Unfortunately, the first two awardees were unable to be present at the Congress so the medals were received by Bob Wetzel for Noel Hynes and Anna Hillbricht-Ilkowska for Macej Gliwcz, to be delivered after the Congress.

The Second General Assembly was held on Friday (14th) evening. RESOLUTIONS PASSED AT THE SECOND GENERAL ASSEMBLY after approval by the International Committee at its 2nd meeting:

  1. To increase annual dues of S.I.L. from 55 to 65 Swiss Francs. This is necessary because: (a) the reserves of the Association are declining while activities are increasing, (b) the payment of dues by credit card is of great convenience to many members but the Association is charged a fee for each transaction, so all should share this cost.
  2. To institute a “family membership” for which one member plus a spouse or partner will pay 1.5 times the standard dues in return for full privileges for both but only one set of publications. This proposal will need to be ratified at the next congress because it requires a change to the statutes of the Association.
  3. To prepare a brochure which will set out the urgency of the need to manage water resources in a sustainable way and how the expertise embodied by SIL could assist. This will be 8 pages in full colour which can be made available to managers, decision-makers and agencies throughout the world. It will be possible to print the text in several languages and it will be added to the SIL web site.
  4.  To prepare a document stating the aims and objectives of SIL for the future. A draft of this document will be widely circulated for comment and ideas from members before being finalised.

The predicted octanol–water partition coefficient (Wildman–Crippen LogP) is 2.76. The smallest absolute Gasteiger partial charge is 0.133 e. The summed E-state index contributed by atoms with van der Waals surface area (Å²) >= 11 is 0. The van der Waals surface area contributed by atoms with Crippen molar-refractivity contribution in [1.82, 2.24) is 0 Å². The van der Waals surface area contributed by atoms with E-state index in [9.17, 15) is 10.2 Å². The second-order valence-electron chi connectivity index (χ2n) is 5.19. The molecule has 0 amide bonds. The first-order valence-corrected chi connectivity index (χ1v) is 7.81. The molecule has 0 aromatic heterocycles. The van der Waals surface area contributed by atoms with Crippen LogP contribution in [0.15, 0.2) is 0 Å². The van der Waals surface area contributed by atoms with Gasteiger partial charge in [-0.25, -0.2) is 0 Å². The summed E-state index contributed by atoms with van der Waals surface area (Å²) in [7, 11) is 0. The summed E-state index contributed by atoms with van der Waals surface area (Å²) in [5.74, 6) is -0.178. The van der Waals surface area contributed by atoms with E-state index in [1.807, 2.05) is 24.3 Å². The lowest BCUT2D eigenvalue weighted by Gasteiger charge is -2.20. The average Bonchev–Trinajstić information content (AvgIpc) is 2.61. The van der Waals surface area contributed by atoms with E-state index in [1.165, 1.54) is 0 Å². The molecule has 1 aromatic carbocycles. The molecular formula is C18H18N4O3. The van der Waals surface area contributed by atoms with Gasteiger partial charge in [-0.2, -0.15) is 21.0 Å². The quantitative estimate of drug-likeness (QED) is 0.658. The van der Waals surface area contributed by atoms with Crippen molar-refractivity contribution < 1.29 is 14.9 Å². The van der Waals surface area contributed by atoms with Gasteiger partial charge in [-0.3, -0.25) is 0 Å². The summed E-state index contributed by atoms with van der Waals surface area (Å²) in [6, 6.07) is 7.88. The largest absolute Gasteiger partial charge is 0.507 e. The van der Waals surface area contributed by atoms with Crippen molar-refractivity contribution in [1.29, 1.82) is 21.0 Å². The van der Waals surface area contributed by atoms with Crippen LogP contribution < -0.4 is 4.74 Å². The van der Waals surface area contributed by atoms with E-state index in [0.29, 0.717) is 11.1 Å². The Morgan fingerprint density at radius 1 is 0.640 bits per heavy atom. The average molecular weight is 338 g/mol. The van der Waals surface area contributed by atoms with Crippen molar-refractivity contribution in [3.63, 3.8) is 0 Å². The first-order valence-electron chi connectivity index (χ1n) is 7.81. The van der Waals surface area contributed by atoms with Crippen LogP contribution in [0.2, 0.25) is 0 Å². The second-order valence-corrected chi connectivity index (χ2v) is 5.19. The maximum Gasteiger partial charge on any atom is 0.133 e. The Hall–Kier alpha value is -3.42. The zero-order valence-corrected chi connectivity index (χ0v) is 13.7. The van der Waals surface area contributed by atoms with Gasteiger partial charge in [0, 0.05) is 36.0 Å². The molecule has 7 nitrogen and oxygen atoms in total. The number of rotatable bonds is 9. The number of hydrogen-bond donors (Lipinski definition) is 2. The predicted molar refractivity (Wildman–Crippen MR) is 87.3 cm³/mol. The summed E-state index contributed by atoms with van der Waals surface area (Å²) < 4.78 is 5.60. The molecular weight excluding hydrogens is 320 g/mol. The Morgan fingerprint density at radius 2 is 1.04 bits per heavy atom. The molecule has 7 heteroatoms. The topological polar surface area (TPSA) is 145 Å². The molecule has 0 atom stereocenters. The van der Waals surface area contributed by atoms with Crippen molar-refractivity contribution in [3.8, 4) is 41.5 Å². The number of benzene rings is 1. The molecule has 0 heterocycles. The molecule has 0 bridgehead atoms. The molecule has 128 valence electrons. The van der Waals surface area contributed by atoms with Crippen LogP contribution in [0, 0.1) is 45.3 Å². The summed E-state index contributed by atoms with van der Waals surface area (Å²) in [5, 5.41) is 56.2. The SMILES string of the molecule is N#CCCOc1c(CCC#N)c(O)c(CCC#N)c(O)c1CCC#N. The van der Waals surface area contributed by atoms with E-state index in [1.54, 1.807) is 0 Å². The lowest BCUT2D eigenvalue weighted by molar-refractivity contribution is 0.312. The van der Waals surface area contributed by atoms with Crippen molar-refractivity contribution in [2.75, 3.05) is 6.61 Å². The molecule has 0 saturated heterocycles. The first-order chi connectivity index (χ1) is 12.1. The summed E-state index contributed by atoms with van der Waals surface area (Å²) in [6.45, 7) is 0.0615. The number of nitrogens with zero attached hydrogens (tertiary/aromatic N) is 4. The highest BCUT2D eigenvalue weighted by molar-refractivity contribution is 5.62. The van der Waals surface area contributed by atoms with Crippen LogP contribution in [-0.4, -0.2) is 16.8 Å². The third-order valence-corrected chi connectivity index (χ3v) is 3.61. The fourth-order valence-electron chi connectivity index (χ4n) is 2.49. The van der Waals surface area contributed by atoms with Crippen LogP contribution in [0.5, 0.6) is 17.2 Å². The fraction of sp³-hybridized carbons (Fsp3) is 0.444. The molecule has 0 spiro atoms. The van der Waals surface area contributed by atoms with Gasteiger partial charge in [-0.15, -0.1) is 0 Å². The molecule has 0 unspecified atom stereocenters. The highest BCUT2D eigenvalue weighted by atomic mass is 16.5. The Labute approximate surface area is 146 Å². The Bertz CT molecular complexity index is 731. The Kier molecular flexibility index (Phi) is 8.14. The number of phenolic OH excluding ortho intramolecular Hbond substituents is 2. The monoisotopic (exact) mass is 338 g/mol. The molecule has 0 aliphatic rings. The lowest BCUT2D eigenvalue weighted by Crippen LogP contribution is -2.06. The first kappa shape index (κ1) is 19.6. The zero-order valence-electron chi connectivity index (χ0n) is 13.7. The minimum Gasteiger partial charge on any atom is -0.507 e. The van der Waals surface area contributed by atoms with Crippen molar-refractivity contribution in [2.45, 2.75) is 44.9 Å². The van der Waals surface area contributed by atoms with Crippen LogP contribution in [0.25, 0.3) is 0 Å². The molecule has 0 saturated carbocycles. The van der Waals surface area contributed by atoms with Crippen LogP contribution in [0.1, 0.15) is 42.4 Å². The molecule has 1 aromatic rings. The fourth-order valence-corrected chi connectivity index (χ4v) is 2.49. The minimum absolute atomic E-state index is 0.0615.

5. To support the committee on Limnology in Developing & Tropical Countries in their endeavours to provide assistance with training and the development of limnological expertise in developing and tropical countries.
  6. To support the Irish limnologists in their efforts to compile an inventory of inland water flora and fauna for Ireland.
  7. To establish a Working Group of SIL on Exotic Invasive Species. The Working Group would establish a database of information and expertise on invasive species which would be made available on the internet.
  8. To accept the invitation presented by Canadian members to hold the 30th SIL Congress in Montréal, Quebec in August 2007. It was also proposed that, in an effort to involve more younger members in the business of the Association, a two triennium limit should be placed on committee service, in such a way that regular turnover is achieved.


At the closing ceremony prizes were awarded for the best oral and poster presentations made during the congress by research students. The certificates were presented by Dr. Julian Reynolds.

Best Student Oral Presentation:

Christian Griebler, Institute of Limnology, Austrian Academy of Science, “Microbial DMSO reduction: a new parameter for microbial activity measurements in freshwater systems”.


Klaus Plath, Max-Planck-Institut für Limnologie, Germany, “Adaptive feeding behaviour in Daphnia”.

Best student poster presentation:

Boris Schønfeldt, Biologisk Institut, Odense University, Denmark, “Only little phosphorus leached when flooding a lowland field”.


Dirk Wübben, Universität Oldenburg, Germany, “UV-sensitivity in freshwater and marine zooplankton tested in a sunshine simulator”.

50 years on

It was brought to the attention of delegates that we had amongst us three members who were present at the congress held in 1948 and a small presentation was made to:

Prof. Petur Jonasson
Dr. Rosemary Lowe-McConnell
E.D. Le Cren

Mary Burgis